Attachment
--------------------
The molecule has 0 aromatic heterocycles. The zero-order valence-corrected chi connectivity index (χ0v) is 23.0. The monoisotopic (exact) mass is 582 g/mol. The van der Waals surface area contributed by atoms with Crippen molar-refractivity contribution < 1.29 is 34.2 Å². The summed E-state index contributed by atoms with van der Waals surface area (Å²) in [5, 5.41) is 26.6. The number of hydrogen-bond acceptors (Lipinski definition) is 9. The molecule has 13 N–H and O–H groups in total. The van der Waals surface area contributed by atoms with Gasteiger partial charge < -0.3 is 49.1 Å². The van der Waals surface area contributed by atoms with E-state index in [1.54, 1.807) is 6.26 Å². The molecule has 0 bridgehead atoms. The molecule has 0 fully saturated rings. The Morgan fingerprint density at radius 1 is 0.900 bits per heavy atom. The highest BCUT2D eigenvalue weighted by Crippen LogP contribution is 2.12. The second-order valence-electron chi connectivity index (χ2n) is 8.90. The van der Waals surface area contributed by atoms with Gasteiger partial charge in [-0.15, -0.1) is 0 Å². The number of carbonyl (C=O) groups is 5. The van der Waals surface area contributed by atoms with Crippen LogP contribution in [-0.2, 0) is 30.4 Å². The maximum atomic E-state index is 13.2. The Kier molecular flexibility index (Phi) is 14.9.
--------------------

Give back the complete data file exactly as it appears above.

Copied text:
The molecule has 0 aromatic heterocycles. The zero-order valence-corrected chi connectivity index (χ0v) is 23.0. The monoisotopic (exact) mass is 582 g/mol. The van der Waals surface area contributed by atoms with Crippen molar-refractivity contribution < 1.29 is 34.2 Å². The summed E-state index contributed by atoms with van der Waals surface area (Å²) in [5, 5.41) is 26.6. The number of hydrogen-bond acceptors (Lipinski definition) is 9. The molecule has 13 N–H and O–H groups in total. The van der Waals surface area contributed by atoms with Gasteiger partial charge < -0.3 is 49.1 Å². The van der Waals surface area contributed by atoms with E-state index in [1.54, 1.807) is 6.26 Å². The molecule has 0 bridgehead atoms. The molecule has 0 fully saturated rings. The Morgan fingerprint density at radius 1 is 0.900 bits per heavy atom. The highest BCUT2D eigenvalue weighted by Crippen LogP contribution is 2.12. The second-order valence-electron chi connectivity index (χ2n) is 8.90. The van der Waals surface area contributed by atoms with Gasteiger partial charge in [-0.15, -0.1) is 0 Å². The number of carbonyl (C=O) groups is 5. The van der Waals surface area contributed by atoms with Crippen LogP contribution in [-0.2, 0) is 30.4 Å². The maximum atomic E-state index is 13.2. The Kier molecular flexibility index (Phi) is 14.9.